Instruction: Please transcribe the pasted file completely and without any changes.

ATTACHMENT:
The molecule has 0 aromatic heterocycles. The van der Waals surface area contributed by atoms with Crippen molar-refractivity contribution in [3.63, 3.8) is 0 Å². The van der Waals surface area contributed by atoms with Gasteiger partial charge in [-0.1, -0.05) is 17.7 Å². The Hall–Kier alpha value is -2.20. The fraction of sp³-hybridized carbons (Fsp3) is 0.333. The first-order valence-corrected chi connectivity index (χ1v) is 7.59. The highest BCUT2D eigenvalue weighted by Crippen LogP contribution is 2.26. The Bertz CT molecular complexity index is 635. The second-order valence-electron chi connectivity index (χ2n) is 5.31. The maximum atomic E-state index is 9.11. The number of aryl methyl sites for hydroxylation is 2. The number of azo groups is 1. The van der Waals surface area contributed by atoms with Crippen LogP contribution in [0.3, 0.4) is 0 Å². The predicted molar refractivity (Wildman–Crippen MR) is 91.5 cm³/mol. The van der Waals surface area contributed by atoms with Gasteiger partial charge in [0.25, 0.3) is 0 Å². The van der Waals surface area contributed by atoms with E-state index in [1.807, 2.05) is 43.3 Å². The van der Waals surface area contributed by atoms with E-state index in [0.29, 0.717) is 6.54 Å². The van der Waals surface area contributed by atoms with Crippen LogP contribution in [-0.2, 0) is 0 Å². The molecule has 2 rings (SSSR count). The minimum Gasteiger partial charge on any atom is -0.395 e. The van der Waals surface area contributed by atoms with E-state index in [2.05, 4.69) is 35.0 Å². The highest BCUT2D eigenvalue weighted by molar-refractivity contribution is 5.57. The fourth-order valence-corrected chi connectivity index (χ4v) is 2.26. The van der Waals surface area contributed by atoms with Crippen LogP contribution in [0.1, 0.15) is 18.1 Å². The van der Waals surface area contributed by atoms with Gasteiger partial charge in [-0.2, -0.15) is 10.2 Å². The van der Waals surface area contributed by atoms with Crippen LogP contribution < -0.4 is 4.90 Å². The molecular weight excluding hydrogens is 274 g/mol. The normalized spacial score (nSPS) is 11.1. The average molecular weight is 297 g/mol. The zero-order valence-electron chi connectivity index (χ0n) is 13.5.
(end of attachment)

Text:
The molecule has 0 aromatic heterocycles. The van der Waals surface area contributed by atoms with Crippen molar-refractivity contribution in [3.63, 3.8) is 0 Å². The van der Waals surface area contributed by atoms with Gasteiger partial charge in [-0.1, -0.05) is 17.7 Å². The Hall–Kier alpha value is -2.20. The fraction of sp³-hybridized carbons (Fsp3) is 0.333. The first-order valence-corrected chi connectivity index (χ1v) is 7.59. The highest BCUT2D eigenvalue weighted by Crippen LogP contribution is 2.26. The Bertz CT molecular complexity index is 635. The second-order valence-electron chi connectivity index (χ2n) is 5.31. The maximum atomic E-state index is 9.11. The number of aryl methyl sites for hydroxylation is 2. The number of azo groups is 1. The van der Waals surface area contributed by atoms with Crippen LogP contribution in [0.3, 0.4) is 0 Å². The predicted molar refractivity (Wildman–Crippen MR) is 91.5 cm³/mol. The van der Waals surface area contributed by atoms with Gasteiger partial charge in [0.25, 0.3) is 0 Å². The van der Waals surface area contributed by atoms with E-state index in [1.807, 2.05) is 43.3 Å². The van der Waals surface area contributed by atoms with E-state index in [0.29, 0.717) is 6.54 Å². The van der Waals surface area contributed by atoms with Crippen LogP contribution in [-0.2, 0) is 0 Å². The molecule has 2 rings (SSSR count). The minimum Gasteiger partial charge on any atom is -0.395 e. The van der Waals surface area contributed by atoms with E-state index in [2.05, 4.69) is 35.0 Å². The highest BCUT2D eigenvalue weighted by molar-refractivity contribution is 5.57. The fourth-order valence-corrected chi connectivity index (χ4v) is 2.26. The van der Waals surface area contributed by atoms with Crippen LogP contribution in [0.1, 0.15) is 18.1 Å². The van der Waals surface area contributed by atoms with Gasteiger partial charge in [-0.2, -0.15) is 10.2 Å². The van der Waals surface area contributed by atoms with Crippen LogP contribution < -0.4 is 4.90 Å². The molecular weight excluding hydrogens is 274 g/mol. The normalized spacial score (nSPS) is 11.1. The average molecular weight is 297 g/mol. The zero-order valence-electron chi connectivity index (χ0n) is 13.5.